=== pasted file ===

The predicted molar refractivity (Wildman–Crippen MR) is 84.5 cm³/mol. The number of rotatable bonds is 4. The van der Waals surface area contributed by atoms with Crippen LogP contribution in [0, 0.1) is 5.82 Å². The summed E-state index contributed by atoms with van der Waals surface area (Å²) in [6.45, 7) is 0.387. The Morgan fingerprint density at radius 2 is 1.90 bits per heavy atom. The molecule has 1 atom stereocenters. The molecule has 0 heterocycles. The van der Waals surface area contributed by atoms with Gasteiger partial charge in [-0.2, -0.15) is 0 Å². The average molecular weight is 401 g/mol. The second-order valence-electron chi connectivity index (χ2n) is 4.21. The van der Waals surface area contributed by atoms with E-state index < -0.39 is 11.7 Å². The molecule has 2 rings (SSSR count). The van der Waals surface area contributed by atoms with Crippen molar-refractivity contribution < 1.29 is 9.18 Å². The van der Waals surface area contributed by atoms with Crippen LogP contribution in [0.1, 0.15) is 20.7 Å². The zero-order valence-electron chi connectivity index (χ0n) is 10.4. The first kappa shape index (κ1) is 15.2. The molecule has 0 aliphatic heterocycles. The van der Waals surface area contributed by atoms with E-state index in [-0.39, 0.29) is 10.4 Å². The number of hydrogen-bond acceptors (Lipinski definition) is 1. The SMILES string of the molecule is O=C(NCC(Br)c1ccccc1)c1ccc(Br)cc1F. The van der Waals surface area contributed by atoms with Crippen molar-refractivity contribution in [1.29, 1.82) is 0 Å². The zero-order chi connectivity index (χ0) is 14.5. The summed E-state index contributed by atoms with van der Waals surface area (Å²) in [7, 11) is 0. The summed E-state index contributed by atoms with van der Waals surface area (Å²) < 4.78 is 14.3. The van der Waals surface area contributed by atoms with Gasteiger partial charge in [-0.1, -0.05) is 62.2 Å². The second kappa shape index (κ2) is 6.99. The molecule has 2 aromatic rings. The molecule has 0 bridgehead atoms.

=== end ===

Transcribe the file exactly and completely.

The predicted molar refractivity (Wildman–Crippen MR) is 84.5 cm³/mol. The number of rotatable bonds is 4. The van der Waals surface area contributed by atoms with Crippen LogP contribution in [0, 0.1) is 5.82 Å². The summed E-state index contributed by atoms with van der Waals surface area (Å²) in [6.45, 7) is 0.387. The Morgan fingerprint density at radius 2 is 1.90 bits per heavy atom. The molecule has 1 atom stereocenters. The molecule has 0 heterocycles. The van der Waals surface area contributed by atoms with Gasteiger partial charge in [-0.2, -0.15) is 0 Å². The average molecular weight is 401 g/mol. The second-order valence-electron chi connectivity index (χ2n) is 4.21. The van der Waals surface area contributed by atoms with E-state index < -0.39 is 11.7 Å². The molecule has 2 rings (SSSR count). The van der Waals surface area contributed by atoms with Crippen molar-refractivity contribution < 1.29 is 9.18 Å². The van der Waals surface area contributed by atoms with Crippen LogP contribution in [0.1, 0.15) is 20.7 Å². The zero-order valence-electron chi connectivity index (χ0n) is 10.4. The first kappa shape index (κ1) is 15.2. The molecule has 0 aliphatic heterocycles. The van der Waals surface area contributed by atoms with E-state index in [-0.39, 0.29) is 10.4 Å². The number of hydrogen-bond acceptors (Lipinski definition) is 1. The SMILES string of the molecule is O=C(NCC(Br)c1ccccc1)c1ccc(Br)cc1F. The van der Waals surface area contributed by atoms with Crippen molar-refractivity contribution in [1.29, 1.82) is 0 Å². The zero-order chi connectivity index (χ0) is 14.5. The summed E-state index contributed by atoms with van der Waals surface area (Å²) in [7, 11) is 0. The summed E-state index contributed by atoms with van der Waals surface area (Å²) < 4.78 is 14.3. The van der Waals surface area contributed by atoms with Gasteiger partial charge in [-0.1, -0.05) is 62.2 Å². The second kappa shape index (κ2) is 6.99. The molecule has 2 aromatic rings. The molecule has 0 bridgehead atoms.